“The food security for rapidly growing populations in the world is increasingly dependent on trade,” said lead author of the study Paolo D’Odorico, professor from the University of Virginia in the US.
“In the future, trade may not always be reliable due to uncertainties in crop yields and food price volatility resulting from climate change,” D’Odorico noted.
“Trade can redistribute food, but it cannot necessarily increase its availability,” D’Odorico explained.
As the world population continues to grow by about 1 billion people every 12 to 14 years since the 1960s, the global food supply may not meet the escalating demand – particularly for agriculturally poor countries and arid to semi-arid regions, the findings showed.
The researchers demonstrated that most of Africa and the Middle East are not self-sufficient, but trade has improved access to food in the Middle East and the Sahel region.
The investigators found, however, that trade has not eradicated food insufficiency in sub-Saharan Africa and central Asia.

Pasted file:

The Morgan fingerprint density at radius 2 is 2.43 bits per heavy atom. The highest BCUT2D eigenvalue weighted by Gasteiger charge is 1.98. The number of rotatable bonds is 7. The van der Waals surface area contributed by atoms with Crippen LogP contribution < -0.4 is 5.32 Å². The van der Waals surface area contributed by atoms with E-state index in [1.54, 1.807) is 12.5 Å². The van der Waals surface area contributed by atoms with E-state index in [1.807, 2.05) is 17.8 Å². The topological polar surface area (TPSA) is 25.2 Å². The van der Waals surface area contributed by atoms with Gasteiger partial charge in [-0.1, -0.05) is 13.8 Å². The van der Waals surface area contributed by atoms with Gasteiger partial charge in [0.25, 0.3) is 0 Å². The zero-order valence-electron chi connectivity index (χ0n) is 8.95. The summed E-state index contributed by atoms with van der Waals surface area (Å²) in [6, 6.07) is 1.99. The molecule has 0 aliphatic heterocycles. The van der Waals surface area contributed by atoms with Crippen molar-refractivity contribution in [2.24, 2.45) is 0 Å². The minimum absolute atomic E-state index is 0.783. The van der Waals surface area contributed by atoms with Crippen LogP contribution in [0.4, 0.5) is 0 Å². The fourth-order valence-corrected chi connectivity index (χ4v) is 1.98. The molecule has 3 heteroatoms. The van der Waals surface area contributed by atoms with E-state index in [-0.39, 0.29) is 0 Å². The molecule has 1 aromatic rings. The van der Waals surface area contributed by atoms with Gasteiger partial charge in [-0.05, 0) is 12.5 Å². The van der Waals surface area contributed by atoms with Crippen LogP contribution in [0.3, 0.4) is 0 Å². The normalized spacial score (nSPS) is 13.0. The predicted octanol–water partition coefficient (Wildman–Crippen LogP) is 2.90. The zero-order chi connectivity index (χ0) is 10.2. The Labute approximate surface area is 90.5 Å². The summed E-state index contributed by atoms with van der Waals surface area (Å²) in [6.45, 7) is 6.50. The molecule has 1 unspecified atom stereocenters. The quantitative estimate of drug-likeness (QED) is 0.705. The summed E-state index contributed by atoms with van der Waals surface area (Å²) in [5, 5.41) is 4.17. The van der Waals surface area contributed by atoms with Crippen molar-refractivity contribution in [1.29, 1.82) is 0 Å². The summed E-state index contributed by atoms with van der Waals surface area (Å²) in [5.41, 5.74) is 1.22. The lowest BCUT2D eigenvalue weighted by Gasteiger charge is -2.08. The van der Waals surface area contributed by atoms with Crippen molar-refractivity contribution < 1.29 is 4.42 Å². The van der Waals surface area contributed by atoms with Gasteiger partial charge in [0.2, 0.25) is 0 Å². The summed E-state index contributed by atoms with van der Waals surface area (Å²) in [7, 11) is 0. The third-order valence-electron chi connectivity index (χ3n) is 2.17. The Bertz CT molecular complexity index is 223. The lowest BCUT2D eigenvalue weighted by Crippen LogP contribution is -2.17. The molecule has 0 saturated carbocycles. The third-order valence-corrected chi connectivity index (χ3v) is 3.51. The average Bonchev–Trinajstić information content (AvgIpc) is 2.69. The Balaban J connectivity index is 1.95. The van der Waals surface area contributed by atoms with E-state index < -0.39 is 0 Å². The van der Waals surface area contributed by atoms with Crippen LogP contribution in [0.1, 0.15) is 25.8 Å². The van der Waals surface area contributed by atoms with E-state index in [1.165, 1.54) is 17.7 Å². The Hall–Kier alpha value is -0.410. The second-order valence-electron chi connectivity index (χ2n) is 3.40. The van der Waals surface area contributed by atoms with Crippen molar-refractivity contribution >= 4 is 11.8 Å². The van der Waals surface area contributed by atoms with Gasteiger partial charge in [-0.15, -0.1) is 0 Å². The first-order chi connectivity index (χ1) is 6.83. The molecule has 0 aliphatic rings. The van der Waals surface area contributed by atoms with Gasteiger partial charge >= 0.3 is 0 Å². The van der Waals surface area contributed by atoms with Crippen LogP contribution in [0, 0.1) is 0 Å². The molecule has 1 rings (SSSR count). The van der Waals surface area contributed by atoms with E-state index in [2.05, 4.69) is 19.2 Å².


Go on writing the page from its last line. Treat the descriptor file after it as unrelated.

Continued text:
“Those countries may become more vulnerable in periods of food shortage, such as happened during the food crises in 2008 and 2011, when the governments of some producing countries banned or limited food experts, causing anxiety in many trade dependent countries,” D’Odorico noted.
For the study, the researchers examined global food security and the patterns of food trade.
Using data for agricultural food commodities collected by the United Nations’ Food and Agriculture Organization (FAO), the study reconstructed the global food trade network in terms of food calories traded among countries.
As populations grow and climate change brings unforeseeable changes to growing conditions, it is possible that exports to other nations could be reduced, the team explained.
The study appeared in the journal Earth’s Future.